Of note, studies examining the microbiology of cellulitis may be skewed by selection bias, as staph and MRSA tend to cause more purulent infections which may be more likely to be cultured [12]. Furthermore, cultures are only indicated and, theoretically obtained, in the sicker patients and in those with comorbidities which may further also skew the results.

Do we prescribe antibiotics appropriately? Not commonly.
Hurley et al conducted a retrospective cohort study in Denver of ED patients and outpatients in 2010-2011 that measured the frequency of "avoidable antibiotic exposure." The authors defined "avoidable" antibiotics with a broad spectrum of gram-negative activity (beta-lactam/beta-lactamase inhibitor combinations, second, third, or fourth-generation cephalosporins, fluoroquinolones, carbapenems, or aminoglycosides); combination therapy (2 antibiotics or more); or treatment for more than 10 days.
    • n=364 of whom 155 had cellulitis
    • Only 7% (n=8) of patients with cellulitis received 5 days of antibiotics and 47% (n=54) received 10 or more days of antibiotics
    • 61% of patients with cellulitis received MRSA coverage [9]
Also, there's no benefit to a single dose of IV antibiotics in the ED and blood cultures aren't helpful in these patients.  On a more controversial note, a recent retrospective chart review by Paolo et al found that blood cultures may not significantly alter management in cases of complicated cellulitis as the contaminant rate (3%) was roughly equivalent to our true positive rate (4%).

*Complicated - varies by reference, but typically includes immunocompromised, those with signs of systemic illness, extremes of age, or diabetes.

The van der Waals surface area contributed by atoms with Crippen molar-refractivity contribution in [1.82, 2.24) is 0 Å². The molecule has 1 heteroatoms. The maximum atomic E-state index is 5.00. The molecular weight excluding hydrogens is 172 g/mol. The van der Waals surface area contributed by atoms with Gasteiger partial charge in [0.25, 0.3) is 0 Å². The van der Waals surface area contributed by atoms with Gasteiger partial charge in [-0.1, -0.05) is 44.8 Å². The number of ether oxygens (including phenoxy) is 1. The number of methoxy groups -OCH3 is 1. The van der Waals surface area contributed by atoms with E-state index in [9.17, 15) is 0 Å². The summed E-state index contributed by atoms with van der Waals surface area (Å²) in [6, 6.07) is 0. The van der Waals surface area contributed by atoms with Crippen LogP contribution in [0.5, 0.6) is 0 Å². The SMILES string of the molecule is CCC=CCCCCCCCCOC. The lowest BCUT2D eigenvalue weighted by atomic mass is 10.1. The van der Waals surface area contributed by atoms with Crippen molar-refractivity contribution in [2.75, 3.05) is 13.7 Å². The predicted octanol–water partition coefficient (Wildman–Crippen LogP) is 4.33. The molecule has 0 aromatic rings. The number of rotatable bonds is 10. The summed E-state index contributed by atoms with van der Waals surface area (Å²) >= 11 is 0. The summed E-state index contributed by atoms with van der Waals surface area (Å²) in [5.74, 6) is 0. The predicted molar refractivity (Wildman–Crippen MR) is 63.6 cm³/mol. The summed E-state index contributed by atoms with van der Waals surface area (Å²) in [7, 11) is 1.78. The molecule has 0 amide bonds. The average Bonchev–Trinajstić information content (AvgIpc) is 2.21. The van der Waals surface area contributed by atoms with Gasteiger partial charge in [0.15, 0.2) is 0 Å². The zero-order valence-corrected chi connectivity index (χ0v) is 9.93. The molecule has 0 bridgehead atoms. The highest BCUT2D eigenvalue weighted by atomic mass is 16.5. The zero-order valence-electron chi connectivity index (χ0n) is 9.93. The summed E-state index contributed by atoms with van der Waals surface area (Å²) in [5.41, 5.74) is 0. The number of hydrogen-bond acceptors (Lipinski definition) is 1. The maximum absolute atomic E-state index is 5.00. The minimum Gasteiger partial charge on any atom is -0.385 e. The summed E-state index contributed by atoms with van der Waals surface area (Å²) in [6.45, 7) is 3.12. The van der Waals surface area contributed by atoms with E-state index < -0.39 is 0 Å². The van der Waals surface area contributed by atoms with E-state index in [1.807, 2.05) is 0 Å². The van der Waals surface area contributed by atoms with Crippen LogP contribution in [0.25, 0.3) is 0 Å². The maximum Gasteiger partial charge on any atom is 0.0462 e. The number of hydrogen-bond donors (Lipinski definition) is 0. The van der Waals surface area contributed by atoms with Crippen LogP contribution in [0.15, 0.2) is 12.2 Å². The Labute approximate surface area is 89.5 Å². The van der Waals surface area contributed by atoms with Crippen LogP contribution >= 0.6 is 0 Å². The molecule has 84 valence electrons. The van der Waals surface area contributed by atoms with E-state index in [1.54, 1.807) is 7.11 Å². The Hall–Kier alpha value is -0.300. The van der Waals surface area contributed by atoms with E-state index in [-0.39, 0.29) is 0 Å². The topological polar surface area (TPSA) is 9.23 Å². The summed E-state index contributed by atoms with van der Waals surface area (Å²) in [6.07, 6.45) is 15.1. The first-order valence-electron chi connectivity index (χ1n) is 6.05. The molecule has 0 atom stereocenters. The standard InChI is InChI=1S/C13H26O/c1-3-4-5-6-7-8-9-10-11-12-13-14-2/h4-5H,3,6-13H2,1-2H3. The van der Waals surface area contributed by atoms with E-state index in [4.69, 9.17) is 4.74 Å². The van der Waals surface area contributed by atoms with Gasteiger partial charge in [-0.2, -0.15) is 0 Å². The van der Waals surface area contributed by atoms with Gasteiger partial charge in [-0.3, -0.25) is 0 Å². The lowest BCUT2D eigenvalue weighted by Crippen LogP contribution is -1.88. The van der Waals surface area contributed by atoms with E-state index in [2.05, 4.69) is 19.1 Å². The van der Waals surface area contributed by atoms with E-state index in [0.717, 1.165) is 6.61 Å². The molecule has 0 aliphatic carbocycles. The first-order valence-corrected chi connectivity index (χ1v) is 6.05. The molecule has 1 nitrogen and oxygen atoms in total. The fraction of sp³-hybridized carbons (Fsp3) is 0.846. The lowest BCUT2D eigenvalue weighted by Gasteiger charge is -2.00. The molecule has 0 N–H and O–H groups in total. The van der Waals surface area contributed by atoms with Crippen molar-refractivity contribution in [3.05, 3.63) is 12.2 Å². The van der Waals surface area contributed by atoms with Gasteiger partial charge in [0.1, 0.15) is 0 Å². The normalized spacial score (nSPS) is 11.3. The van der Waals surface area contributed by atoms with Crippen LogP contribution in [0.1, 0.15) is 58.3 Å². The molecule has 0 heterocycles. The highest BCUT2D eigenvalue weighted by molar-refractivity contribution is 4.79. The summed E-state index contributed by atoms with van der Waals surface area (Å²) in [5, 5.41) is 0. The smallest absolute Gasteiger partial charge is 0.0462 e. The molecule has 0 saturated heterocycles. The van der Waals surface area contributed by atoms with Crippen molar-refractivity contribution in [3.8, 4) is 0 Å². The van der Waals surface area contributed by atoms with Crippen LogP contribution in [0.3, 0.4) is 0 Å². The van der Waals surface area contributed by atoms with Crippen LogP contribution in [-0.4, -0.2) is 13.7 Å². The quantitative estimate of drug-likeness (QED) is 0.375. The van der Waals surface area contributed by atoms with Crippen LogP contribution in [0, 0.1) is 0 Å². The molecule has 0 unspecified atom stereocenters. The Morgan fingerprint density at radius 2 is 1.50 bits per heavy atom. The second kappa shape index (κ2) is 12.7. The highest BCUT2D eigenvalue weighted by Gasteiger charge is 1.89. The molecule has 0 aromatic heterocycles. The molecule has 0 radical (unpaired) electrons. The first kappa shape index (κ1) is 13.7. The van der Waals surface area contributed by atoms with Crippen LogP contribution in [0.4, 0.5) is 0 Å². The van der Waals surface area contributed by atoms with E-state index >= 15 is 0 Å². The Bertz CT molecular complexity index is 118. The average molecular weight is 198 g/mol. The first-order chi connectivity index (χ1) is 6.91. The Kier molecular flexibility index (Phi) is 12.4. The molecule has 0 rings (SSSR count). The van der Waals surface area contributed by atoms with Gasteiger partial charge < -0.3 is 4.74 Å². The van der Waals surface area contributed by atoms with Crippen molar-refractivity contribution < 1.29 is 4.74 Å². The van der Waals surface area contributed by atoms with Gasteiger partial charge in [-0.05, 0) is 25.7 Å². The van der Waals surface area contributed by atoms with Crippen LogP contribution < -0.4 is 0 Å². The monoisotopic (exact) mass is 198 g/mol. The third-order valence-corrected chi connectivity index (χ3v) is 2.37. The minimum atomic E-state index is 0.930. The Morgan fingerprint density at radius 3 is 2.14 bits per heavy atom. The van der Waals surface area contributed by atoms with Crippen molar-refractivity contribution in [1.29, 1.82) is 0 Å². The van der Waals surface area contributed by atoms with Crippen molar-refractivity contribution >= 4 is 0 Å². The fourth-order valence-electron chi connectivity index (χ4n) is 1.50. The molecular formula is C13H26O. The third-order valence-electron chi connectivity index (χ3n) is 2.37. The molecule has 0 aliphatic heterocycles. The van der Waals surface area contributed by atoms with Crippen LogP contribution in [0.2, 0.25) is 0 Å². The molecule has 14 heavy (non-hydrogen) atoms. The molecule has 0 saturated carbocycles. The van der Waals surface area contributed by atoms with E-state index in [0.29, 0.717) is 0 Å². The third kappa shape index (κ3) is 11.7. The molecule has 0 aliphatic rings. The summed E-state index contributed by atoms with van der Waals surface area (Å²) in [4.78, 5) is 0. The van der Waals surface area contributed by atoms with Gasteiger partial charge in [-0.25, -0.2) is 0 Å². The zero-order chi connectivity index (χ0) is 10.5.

Purulent - drainage or signs of abscess. History of abscess and eschar are also associated with staphylococcus (staph).  
**It's difficult to determine what, precisely, the 7 and 10 day historical attachments are based on other than history and familiarity.
1.  Stevens DL, Bisno AL, Chambers HF, et al. Practice guidelines for the diagnosis and management of skin and soft-tissue infections. Clin Infect Dis. 2005;41(10):1373–406. 
2.  Kelly EW, Magilner D.  "Soft Tissue Infections."  Tintinalli's Emergency Medicine: A Comprehensive Study Guide.  7th ed. p 1017-1018.
3 .Marx JA, Hockberger RS, Walls RM.  Rosen's Emergency Medicine , Eighth Edition. Chapter 137, 1851-1863.e1
4. Meislin HW, Giusto G.  Rosen's Emergency Medicine , Seventh Edition. Chapter 135, 1836-1838. 
5.  Shehab N1, Patel PR, Srinivasan A, Budnitz DS. Emergency department visits for antibiotic-associated adverse eventsClin Infect Dis. 2008 Sep 15;47(6):735-43. 
6.  Bourgois FT, Mandl KD, Valim C et al.  Pediatric Adverse Drug Events in the Outpatient Setting: An 11-Year National AnalysisPediatrics. Oct 2009; 124(4): e744–e750.
7. Goldman JL, Jackson MA, Herigon JC et al.  Trends in Adverse Reactions to Trimethoprim-Sulfamethoxazole.  Pediatrics. Jan 2013; 131(1): e103–e108.
8. Hepburn MJ, et al. Comparison of short-course (5 days) and standard (10 days) treatment for uncomplicated cellulitis.  Arch Intern med 2004; 164, 1669-1674
9. Hurley HJ, Knepper BC, Price CS, et al. Avoidable antibiotic exposure for uncomplicated skin and soft tissue infections in the ambulatory care setting. Am J Med. 2013;126(12):1099–106. 
10. Pallin DJ, Binder WD, Allen MB et al.  Clinical Trial: Comparative Effectiveness of Cephalexin Plus Trimethoprim-Sulfamethoxazole Versus Cephalexin Alone for Treatment of Uncomplicated Cellulitis: A Randomized Controlled Trial.  Clin Infect Dis. (2013) 56 (12): 1754-1762.
11. A Service of the U.S. National Institutes of Health (NCT00729937). 
12.  Ray GT1, Suaya JA, Baxter R. Microbiology of skin and soft tissue infections in the age of community-acquired methicillin-resistant Staphylococcus aureus. Diagn Microbiol Infect Dis. 2013 May;76(1):24-30.


  1. Interesting and very useful post, Lauren. In Australia we generally use flucloxacillin or dicloxacillin as first line in cellulitis, as per our Antibiotic Guidelines, although it is recommended for 7-10 days. Do you use it in North America? It's got good strep and non-MRSA staph coverage and narrower spectrum than cephalexin, although the kids don't like the taste as much. We would typically use cephalexin as an alternative, and clindamycin if penicillin allergic or for MRSA.

    After reading your post I'll be encouraged to use shorter duration. Admittedly, I quite often use a 5 day course anyway due to the pack size of flucloxacillin, but at least now I've got some useful references to back me up!

  2. Thanks for the perspective! Dicloxacillin is also first line here, it's just used less frequently - maybe we should more?